Three principles for sustainable infrastructure fit for the 21st Century:

1. Integration: Economic, social and environmental impacts should be considered alongside financial costs and benefits, not in their own silos.

A promising approach to the challenge of sustainable infrastructure is impact valuation – estimating environmental, social and economic costs and benefits in monetary terms. This emerging paradigm promises to provide a new lens – and set of practical tools – for those grappling with these issues. Compared with traditional, silo-based impact assessment, it lets us directly compare environmental, economic and social impacts with each other and with financial costs. Compared with narrower traditional economic analysis that often excludes important social and environmental impacts, it provides a broader view and shines new light on costs and benefits – and risks and opportunities – that are often hidden from sight.

It shows how to get the most benefit for the least cost, to avoid wasteful expenditure and channel it to where it has the greatest effect. It can also provide a rigorous and transparent basis for optimising and communicating their total impact with stakeholders to reduce risk, uncertainty and delay.

2. Duration: The full range of broader impacts should be assessed throughout appraisal, development and operation.

To get the most benefit from impact valuation, it should be applied throughout the appraisal of new projects, from strategy development through options appraisal to final investment decision. This means projects can be assessed and compared at each stage to ensure that resilience to the megatrends and potential for impact are fully accounted for and managed. But the principles should also be embedded in the development and operation of the project, providing management with information to ensure it operates not only on time and on budget, but also ‘on impact’.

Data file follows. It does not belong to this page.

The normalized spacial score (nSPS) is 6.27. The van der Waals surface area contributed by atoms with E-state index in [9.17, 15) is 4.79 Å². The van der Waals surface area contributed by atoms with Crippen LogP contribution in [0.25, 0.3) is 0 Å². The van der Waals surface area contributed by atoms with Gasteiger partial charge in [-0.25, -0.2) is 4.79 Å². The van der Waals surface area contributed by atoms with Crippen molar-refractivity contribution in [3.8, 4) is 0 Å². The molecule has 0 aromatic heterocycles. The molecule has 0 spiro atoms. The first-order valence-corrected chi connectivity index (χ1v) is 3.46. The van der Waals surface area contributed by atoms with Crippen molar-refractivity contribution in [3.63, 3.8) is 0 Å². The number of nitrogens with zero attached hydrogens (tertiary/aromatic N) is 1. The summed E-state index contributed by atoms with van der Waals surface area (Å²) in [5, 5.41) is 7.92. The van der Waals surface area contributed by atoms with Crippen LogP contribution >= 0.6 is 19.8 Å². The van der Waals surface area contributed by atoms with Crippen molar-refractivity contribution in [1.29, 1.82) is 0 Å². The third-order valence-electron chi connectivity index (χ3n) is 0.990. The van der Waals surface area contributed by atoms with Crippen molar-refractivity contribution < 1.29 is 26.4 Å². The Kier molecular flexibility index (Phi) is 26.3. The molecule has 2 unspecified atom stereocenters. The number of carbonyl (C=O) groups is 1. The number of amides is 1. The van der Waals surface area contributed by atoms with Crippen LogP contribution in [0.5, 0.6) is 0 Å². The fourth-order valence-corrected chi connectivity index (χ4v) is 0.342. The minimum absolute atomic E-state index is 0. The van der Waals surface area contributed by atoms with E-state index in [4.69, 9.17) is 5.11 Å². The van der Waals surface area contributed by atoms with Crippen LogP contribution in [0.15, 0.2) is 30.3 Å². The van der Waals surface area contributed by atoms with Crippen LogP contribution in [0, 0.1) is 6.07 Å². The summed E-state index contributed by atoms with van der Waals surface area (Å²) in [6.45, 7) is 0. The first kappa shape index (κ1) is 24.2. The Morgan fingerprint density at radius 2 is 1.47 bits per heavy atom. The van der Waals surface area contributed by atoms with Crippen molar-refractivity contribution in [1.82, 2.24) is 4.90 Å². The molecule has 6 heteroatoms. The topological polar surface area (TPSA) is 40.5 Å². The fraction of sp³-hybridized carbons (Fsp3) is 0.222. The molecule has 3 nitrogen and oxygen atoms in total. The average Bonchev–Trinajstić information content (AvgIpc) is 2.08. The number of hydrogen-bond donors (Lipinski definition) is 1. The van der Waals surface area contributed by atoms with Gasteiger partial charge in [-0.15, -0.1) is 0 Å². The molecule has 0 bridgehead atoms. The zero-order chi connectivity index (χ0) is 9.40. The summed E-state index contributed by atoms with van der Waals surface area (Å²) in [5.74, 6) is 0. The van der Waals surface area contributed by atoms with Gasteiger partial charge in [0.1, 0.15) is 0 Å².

3. Collaboration: The full range of stakeholders should be engaged in an informed debate around impact.

Making infrastructure fit for the 21st Century means thinking more broadly than before about impacts and resilience. Impact valuation provides an open and robust means for engaging with stakeholders around potential impacts and trade-offs throughout the planning, development and operation of new infrastructure, to help minimise costs and delays and ensure it creates long-term shared value. It provides a sound basis for businesses to engage with governments on how their projects fit with national development priorities, and for governments to engage business on how they can best contribute to national prosperity.

Sustainable infrastructure has the potential to unlock massive long-term shared value for society and business. Understanding and managing impact and resilience will be increasingly important to successful infrastructure investment and development in the 21st Century. And, given how long infrastructure lasts, first-movers stand to gain real advantages. Competitive advantage increasingly means investing to create long-term shared value for society, while closely managing costs. Businesses and governments need a clear and relevant understanding of that value if they are to capitalise on it.

For any questions or to continue to conversation, please contact Oliver Willmott Office: +44 (0)20 7213 4253 | Mobile: +44 (0)7753 458 797 | Email: oliver.g.willmott@uk.pwc.com